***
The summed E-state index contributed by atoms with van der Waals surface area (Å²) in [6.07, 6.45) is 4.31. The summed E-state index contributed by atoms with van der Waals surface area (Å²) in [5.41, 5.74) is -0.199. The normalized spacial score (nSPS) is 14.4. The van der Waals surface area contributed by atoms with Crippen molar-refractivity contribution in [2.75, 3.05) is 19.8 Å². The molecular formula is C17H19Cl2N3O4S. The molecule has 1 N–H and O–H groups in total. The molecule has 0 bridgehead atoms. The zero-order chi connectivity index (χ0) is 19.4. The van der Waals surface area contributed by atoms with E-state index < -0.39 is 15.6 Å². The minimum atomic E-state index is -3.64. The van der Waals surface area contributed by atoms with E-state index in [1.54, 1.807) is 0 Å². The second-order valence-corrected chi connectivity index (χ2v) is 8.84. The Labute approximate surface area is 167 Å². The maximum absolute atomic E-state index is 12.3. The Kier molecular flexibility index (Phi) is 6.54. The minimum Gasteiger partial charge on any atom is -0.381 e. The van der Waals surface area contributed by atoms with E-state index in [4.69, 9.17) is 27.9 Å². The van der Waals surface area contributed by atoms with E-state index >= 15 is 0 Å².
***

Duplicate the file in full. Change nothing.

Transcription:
The summed E-state index contributed by atoms with van der Waals surface area (Å²) in [6.07, 6.45) is 4.31. The summed E-state index contributed by atoms with van der Waals surface area (Å²) in [5.41, 5.74) is -0.199. The normalized spacial score (nSPS) is 14.4. The van der Waals surface area contributed by atoms with Crippen molar-refractivity contribution in [2.75, 3.05) is 19.8 Å². The molecular formula is C17H19Cl2N3O4S. The molecule has 1 N–H and O–H groups in total. The molecule has 0 bridgehead atoms. The zero-order chi connectivity index (χ0) is 19.4. The van der Waals surface area contributed by atoms with E-state index < -0.39 is 15.6 Å². The minimum atomic E-state index is -3.64. The van der Waals surface area contributed by atoms with E-state index in [1.54, 1.807) is 0 Å². The second-order valence-corrected chi connectivity index (χ2v) is 8.84. The Labute approximate surface area is 167 Å². The maximum absolute atomic E-state index is 12.3. The Kier molecular flexibility index (Phi) is 6.54. The minimum Gasteiger partial charge on any atom is -0.381 e. The van der Waals surface area contributed by atoms with E-state index in [4.69, 9.17) is 27.9 Å². The van der Waals surface area contributed by atoms with E-state index >= 15 is 0 Å².